The absolute best way to keep parchment paper from curling is actually quite simple: Don’t buy it in rolls. Amazon and specialty baking stores sell parchment paper in pre-cut sheets, specifically sized to fit in standard baking pans (and even round cake pans). These pre-cut sheets are preferred by restaurants and professional bakeries that do not have time to fuss with annoying, curling parchment paper. Using these sheets is as simple as pulling one from the box and placing it on the baking sheet.
The standard sheet tray size is the most useful for the average home baker, and this size can also be cut down into smaller sizes, and even strips to be used for other purposes. The pre-cut sheets are more economical as well, averaging about $20 for 200 to 300 sheets, as opposed to similar rolls which cost about four times as much, foot for foot.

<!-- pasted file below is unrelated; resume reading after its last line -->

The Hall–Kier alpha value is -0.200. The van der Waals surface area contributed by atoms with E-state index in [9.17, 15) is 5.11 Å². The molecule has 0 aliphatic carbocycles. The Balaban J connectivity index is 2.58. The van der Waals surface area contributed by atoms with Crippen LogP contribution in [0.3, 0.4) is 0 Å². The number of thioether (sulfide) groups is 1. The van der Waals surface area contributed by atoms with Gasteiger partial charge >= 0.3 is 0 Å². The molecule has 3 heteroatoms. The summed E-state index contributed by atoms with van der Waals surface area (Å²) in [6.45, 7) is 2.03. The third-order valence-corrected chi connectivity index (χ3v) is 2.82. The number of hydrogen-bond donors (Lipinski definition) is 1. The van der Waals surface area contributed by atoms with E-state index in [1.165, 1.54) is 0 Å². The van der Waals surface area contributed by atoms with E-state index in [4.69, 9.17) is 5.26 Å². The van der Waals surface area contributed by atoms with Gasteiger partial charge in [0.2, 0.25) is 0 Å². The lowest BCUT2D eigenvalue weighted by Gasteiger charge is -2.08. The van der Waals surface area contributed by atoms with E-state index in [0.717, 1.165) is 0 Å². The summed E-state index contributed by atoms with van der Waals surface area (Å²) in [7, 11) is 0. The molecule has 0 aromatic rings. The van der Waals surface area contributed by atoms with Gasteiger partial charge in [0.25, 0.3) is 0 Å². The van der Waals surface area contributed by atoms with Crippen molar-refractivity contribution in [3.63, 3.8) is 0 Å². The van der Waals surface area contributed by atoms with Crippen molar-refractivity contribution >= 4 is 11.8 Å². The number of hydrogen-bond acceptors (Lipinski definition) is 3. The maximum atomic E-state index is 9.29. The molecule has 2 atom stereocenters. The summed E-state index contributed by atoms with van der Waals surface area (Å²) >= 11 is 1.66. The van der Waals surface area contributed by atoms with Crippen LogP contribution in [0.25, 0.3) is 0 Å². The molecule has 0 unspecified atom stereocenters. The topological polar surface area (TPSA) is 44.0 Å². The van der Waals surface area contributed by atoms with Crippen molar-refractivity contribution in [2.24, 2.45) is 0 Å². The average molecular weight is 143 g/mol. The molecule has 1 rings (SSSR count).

Learn how to make a cartouche
Making a parchment lid, or cartouche as it is sometimes called, is an essential kitchen trick for any serious cook. This technique is quite simple and might remind you of making a paper snowflake in elementary school. As Jamie Oliver shows us in this video, the technique starts by cutting parchment into a square, then folding that square in half into a triangle, then in half twice more. At this point, it will be a thick but skinny triangle.
Measure the radius of your pot or pan by holding the tip of the triangle over the dead center of the vessel, then marking with your finger where the edge of the pan is. Cut the excess paper off at this point and once you unfold — voila. A perfectly-sized circle. If you need a hole in the middle to vent steam, simply cut the tip off the triangle before unfolding.
Make a quick pastry bag
Another handy bit of culinary origami is the parchment pastry bag or piping cone. Perhaps you find yourself fresh out of pastry bags right in the middle of a tricky project, or maybe you only need to pipe a tablespoon or so of icing for lettering on a cake. Either way, the parchment pastry bag is a handy trick that any cook or baker should know.